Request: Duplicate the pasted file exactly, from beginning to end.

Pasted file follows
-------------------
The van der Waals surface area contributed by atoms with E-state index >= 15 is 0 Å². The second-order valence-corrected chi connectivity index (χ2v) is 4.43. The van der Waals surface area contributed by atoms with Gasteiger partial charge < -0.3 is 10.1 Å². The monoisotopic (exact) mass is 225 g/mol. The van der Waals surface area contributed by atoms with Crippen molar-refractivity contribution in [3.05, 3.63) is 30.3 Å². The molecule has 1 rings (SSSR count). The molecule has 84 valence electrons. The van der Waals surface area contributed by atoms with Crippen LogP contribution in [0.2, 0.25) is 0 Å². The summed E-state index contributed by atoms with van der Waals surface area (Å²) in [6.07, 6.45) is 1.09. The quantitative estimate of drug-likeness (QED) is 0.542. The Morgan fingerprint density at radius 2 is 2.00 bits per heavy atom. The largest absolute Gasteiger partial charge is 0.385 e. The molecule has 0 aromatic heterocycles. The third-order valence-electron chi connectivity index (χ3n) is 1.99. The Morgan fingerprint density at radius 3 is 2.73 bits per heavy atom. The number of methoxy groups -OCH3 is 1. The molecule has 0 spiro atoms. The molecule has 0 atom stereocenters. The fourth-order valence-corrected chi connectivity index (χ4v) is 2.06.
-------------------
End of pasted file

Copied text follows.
The van der Waals surface area contributed by atoms with E-state index >= 15 is 0 Å². The second-order valence-corrected chi connectivity index (χ2v) is 4.43. The van der Waals surface area contributed by atoms with Gasteiger partial charge < -0.3 is 10.1 Å². The monoisotopic (exact) mass is 225 g/mol. The van der Waals surface area contributed by atoms with Crippen molar-refractivity contribution in [3.05, 3.63) is 30.3 Å². The molecule has 1 rings (SSSR count). The molecule has 84 valence electrons. The van der Waals surface area contributed by atoms with Crippen LogP contribution in [0.2, 0.25) is 0 Å². The summed E-state index contributed by atoms with van der Waals surface area (Å²) in [6.07, 6.45) is 1.09. The quantitative estimate of drug-likeness (QED) is 0.542. The Morgan fingerprint density at radius 2 is 2.00 bits per heavy atom. The largest absolute Gasteiger partial charge is 0.385 e. The molecule has 0 aromatic heterocycles. The third-order valence-electron chi connectivity index (χ3n) is 1.99. The Morgan fingerprint density at radius 3 is 2.73 bits per heavy atom. The number of methoxy groups -OCH3 is 1. The molecule has 0 spiro atoms. The molecule has 0 atom stereocenters. The fourth-order valence-corrected chi connectivity index (χ4v) is 2.06.